London mayor Sadiq Khan's ultra low emission zone (Ulez) expansion is lawful, Britain's High Court has ruled.
A judge rejected five Conservative-led councils’ challenge against the expansion, due to take place on August 29.
The local authorities argued the Labour mayor had gone beyond his powers by extending the scheme to the capital’s outer boroughs.
Under the scheme, motorists of high-polluting cars have to pay £12.50 per day to drive within the zone.
The outer London boroughs of Bexley, Bromley, Harrow and Hillingdon along with Surrey County Council launched legal action in February over the proposals to extend Ulez beyond the North and South Circular roads.
At a hearing this month, the local authorities’ lawyers said Mr Khan lacked the legal power to order the expansion of the low-emission zone by varying existing regulations. They argued there was an “unfair and unlawful” approach to collecting views on the plans.
The mayor’s legal team rejected the bid to quash his plan, arguing the move was “entirely lawful” and that “ample information” was provided for a “fair consultation”.
In a ruling on Friday, Mr Justice Swift dismissed the councils’ case.
Mr Khan responded by welcoming the “good news”.
In a summary of his findings, Mr Justice Swift said the mayor was acting within his remit.
“I am satisfied that the mayor’s decision to expand the Ulez area by amendment of the present road-charging scheme, rather than by making an entirely new scheme, was within his powers,” he said.
Having “carefully considered” the consultation process, the judge said he was satisfied enough information had been given to people who wished to respond to provide “informed responses”.
The councils had also challenged plans for a £110 million ($141 million) scheme to provide grants supporting the scrapping of non Ulez-compliant vehicles, arguing they were unlawful because a “buffer zone” for “non-Londoners” affected by the extended charging zone was not considered.
Mr Justice Swift said the consultation on the scrappage scheme was “not in depth” but was legal.
Mr Khan said the decision to expand Ulez was “very difficult and not something I took lightly”.
The extension will bring cleaner air to five million more people living in the capital, he said.
“The unambiguous decision today in the High Court allows us to press on with the difficult but vital task of cleaning up London’s air and tacking the climate crisis,” he said in a statement released on Twitter.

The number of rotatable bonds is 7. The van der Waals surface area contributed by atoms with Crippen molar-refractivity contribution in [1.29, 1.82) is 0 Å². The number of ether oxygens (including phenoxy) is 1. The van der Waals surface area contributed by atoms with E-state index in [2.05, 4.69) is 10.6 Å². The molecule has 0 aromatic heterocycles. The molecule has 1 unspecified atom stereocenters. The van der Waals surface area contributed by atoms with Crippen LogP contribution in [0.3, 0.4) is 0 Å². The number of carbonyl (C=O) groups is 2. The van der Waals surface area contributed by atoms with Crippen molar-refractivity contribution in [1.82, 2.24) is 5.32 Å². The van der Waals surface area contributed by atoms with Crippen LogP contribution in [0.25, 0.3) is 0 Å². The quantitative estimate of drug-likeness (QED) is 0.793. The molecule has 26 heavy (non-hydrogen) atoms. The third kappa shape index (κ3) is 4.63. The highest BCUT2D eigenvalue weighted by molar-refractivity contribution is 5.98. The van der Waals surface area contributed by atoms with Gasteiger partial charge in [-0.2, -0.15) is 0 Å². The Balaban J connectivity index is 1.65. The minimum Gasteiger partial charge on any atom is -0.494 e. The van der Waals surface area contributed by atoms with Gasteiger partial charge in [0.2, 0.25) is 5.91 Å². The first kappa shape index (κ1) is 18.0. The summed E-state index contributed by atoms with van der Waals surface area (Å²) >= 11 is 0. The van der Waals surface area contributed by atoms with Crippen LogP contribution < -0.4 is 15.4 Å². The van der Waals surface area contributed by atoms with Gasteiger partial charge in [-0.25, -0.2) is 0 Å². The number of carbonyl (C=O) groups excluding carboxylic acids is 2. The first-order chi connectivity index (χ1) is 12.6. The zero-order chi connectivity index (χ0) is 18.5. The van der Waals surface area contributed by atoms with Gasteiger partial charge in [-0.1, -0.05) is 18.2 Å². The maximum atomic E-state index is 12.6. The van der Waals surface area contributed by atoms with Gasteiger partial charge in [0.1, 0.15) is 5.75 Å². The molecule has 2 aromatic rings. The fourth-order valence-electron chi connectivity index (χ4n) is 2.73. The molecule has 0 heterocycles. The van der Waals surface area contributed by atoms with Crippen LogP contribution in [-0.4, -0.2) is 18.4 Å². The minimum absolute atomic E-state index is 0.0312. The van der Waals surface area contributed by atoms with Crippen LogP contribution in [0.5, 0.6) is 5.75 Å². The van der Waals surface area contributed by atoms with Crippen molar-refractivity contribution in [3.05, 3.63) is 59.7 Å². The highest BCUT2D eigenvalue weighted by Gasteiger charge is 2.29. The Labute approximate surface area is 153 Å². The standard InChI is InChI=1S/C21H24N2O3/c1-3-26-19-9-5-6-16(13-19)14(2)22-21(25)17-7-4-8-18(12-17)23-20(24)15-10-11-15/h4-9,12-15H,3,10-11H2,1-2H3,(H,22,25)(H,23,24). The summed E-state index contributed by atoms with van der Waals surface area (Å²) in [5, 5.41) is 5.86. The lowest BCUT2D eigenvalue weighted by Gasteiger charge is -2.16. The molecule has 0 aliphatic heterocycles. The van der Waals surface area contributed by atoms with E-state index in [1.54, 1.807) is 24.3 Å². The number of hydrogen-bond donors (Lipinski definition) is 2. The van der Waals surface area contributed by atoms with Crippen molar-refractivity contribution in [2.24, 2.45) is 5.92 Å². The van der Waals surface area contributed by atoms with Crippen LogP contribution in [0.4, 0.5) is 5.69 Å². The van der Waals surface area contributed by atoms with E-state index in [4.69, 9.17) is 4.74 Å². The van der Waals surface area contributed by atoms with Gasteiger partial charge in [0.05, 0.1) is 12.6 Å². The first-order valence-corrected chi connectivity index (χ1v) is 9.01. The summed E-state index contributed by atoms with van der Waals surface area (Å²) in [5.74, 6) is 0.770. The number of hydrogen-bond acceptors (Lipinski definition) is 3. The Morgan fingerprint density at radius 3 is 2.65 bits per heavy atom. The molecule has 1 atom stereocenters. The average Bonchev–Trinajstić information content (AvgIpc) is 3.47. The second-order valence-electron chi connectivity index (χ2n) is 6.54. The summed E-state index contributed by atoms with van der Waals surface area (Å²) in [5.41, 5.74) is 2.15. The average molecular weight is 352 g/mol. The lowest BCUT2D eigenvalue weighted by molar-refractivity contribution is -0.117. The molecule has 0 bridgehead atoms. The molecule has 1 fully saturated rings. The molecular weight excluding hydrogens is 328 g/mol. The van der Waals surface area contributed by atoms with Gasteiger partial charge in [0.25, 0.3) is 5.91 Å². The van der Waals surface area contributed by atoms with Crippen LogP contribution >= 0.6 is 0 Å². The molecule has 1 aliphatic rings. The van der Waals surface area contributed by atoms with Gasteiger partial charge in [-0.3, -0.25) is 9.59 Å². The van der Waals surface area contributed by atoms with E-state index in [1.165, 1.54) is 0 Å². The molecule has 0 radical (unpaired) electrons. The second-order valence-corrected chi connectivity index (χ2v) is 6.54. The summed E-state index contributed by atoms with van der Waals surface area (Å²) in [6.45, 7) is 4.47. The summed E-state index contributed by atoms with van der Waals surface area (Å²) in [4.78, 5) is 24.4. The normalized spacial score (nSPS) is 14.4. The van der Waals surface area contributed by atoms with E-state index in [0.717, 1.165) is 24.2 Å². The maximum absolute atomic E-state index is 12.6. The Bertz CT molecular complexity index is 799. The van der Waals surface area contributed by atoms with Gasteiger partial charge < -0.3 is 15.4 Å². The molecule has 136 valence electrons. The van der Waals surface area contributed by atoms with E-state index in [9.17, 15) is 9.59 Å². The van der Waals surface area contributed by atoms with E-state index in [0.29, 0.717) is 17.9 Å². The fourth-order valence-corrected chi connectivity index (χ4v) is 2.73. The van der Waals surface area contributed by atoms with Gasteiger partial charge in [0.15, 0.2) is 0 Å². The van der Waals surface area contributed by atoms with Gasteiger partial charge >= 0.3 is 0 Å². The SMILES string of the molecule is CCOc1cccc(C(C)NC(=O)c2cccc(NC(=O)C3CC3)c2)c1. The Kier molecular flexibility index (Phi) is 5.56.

Conservative London Assembly member Susan Hall, who is challenging Mr Khan in the mayoral election next year, repeated her pledge to scrap the extension of the scheme if elected.
"While it is a shame the High Court did not find the Ulez expansion to be unlawful, there is no denying that Sadiq Khan's plans will have a devastating impact on families and businesses across the city," she tweeted. "If I am elected mayor, I will stop the Ulez expansion on day one."
Sian Berry, a Green Party member of the London Assembly, said she was "really pleased" with the High Court decision.
She said while drivers in the capital needed more support from the mayor and the government to adjust to the changes, the expansion could not wait.
Ms Berry said "Londoners need this now" because "clean air will save lives".
Caroline Lucas, a Green MP and former party leader, said widening the borders of Ulez was an essential step because "London’s toxic smog is threatening lives".
Labour leader Keir Starmer blamed Ulez for the party’s defeat in the Uxbridge and South Ruislip by-election last week, in which the Tories held on to Boris Johnson’s former seat.
Lord Moylan, a Conservative peer in the House of Lords and a former deputy chairman of Transport for London, said Mr Khan was ignoring the wishes of high-level figures in the Labour Party to plough ahead with the expansion.
Lord Moylan told GB News: “Top Labour politicians are basically hinting that he should cancel this. But what has he done? He has written to the government for more money, which is all he has ever done.”
If the mayor ignores critics, including those in his own party, and moves ahead with his plan, the Ulez borders will reach Buckinghamshire, Essex, Hertfordshire, Kent and Surrey at the end of next month.
Tim Oliver, leader of Surrey County Council, called the High Court ruling "incredibly disappointing".
Paul Osborn, leader of Harrow Council, said he would press the government for power to stop the Ulez expansion in his area.
Colin Smith, leader of Bromley Council, said the High Court ruling was a “bitter disappointment” for motorists, traders who would have to “consider ceasing business and laying off staff” and people who would not be able “to support vital care networks” in outer London.
'Rishi Sunak must help Londoners with Ulez costs'
Greenpeace UK’s policy director Doug Parr said given that the globe was in the midst of a climate crisis “now is not the time for political point-scoring”.
He claimed Ulez had been a “huge success” in its four years to date and that it could be credited for “almost halving harmful air pollution in central London”.
Mr Parr accused the government of slacking off on climate action and called on Rishi Sunak to “step up” to help Londoners faced with Ulez costs.
"Those who feel that the Ulez expansion is unfair should point the finger squarely at the government,” he said. “Ministers rightly demand that legal limits for air pollution are met but have failed to adequately fund the car scrappage scheme.
“A government committed to solving the problems of air pollution in the capital should work with the mayor to provide proper financial support for working people wanting to get rid of older, more polluting vehicles.
“The Prime Minister should step up to ensure that working families are supported and costs fall on those with the broadest shoulders.”